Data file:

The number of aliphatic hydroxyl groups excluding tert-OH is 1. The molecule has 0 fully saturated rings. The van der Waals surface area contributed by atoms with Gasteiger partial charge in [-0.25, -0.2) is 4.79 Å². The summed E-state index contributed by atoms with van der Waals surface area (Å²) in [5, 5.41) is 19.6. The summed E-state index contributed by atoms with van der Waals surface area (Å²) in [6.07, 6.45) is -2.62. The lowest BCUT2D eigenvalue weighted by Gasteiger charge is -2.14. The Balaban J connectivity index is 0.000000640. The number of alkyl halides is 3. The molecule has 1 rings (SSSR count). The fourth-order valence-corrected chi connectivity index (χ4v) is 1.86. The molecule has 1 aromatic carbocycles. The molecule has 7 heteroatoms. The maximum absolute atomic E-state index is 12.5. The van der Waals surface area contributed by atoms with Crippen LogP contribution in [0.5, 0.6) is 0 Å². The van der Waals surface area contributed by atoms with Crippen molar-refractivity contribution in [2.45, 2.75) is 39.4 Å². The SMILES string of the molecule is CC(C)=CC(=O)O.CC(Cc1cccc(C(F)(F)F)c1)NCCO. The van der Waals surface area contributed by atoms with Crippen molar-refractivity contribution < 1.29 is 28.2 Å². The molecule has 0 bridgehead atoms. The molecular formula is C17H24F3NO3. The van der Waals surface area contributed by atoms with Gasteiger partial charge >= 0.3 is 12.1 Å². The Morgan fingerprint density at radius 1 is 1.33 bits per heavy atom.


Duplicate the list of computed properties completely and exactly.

The number of aliphatic hydroxyl groups excluding tert-OH is 1. The molecule has 0 fully saturated rings. The van der Waals surface area contributed by atoms with Gasteiger partial charge in [-0.25, -0.2) is 4.79 Å². The summed E-state index contributed by atoms with van der Waals surface area (Å²) in [5, 5.41) is 19.6. The summed E-state index contributed by atoms with van der Waals surface area (Å²) in [6.07, 6.45) is -2.62. The lowest BCUT2D eigenvalue weighted by Gasteiger charge is -2.14. The Balaban J connectivity index is 0.000000640. The number of alkyl halides is 3. The molecule has 1 rings (SSSR count). The fourth-order valence-corrected chi connectivity index (χ4v) is 1.86. The molecule has 1 aromatic carbocycles. The molecule has 7 heteroatoms. The maximum absolute atomic E-state index is 12.5. The van der Waals surface area contributed by atoms with Crippen LogP contribution in [0.5, 0.6) is 0 Å². The van der Waals surface area contributed by atoms with Crippen molar-refractivity contribution in [2.45, 2.75) is 39.4 Å². The SMILES string of the molecule is CC(C)=CC(=O)O.CC(Cc1cccc(C(F)(F)F)c1)NCCO. The van der Waals surface area contributed by atoms with Crippen molar-refractivity contribution < 1.29 is 28.2 Å². The molecule has 0 bridgehead atoms. The molecular formula is C17H24F3NO3. The van der Waals surface area contributed by atoms with Gasteiger partial charge >= 0.3 is 12.1 Å². The Morgan fingerprint density at radius 1 is 1.33 bits per heavy atom.